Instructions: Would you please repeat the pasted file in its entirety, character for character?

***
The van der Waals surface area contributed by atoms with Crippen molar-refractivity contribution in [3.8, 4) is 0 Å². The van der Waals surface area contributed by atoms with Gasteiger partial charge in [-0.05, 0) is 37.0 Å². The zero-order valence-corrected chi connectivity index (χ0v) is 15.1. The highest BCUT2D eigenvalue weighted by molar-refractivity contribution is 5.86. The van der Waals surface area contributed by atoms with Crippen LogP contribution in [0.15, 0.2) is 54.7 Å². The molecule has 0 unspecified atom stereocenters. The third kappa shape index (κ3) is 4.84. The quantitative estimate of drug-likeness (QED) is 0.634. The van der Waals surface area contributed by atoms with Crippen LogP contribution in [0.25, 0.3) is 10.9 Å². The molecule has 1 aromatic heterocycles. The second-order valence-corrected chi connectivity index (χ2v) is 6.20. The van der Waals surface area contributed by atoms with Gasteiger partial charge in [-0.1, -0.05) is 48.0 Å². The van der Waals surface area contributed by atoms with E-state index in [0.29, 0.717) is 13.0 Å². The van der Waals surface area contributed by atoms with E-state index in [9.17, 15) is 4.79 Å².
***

The van der Waals surface area contributed by atoms with Crippen molar-refractivity contribution in [3.8, 4) is 0 Å². The van der Waals surface area contributed by atoms with Gasteiger partial charge in [-0.05, 0) is 37.0 Å². The zero-order valence-corrected chi connectivity index (χ0v) is 15.1. The highest BCUT2D eigenvalue weighted by molar-refractivity contribution is 5.86. The van der Waals surface area contributed by atoms with Crippen LogP contribution in [0.15, 0.2) is 54.7 Å². The molecule has 0 unspecified atom stereocenters. The third kappa shape index (κ3) is 4.84. The quantitative estimate of drug-likeness (QED) is 0.634. The van der Waals surface area contributed by atoms with Crippen LogP contribution in [0.25, 0.3) is 10.9 Å². The molecule has 1 aromatic heterocycles. The second-order valence-corrected chi connectivity index (χ2v) is 6.20. The van der Waals surface area contributed by atoms with Gasteiger partial charge in [-0.1, -0.05) is 48.0 Å². The van der Waals surface area contributed by atoms with E-state index in [0.29, 0.717) is 13.0 Å². The van der Waals surface area contributed by atoms with E-state index in [9.17, 15) is 4.79 Å².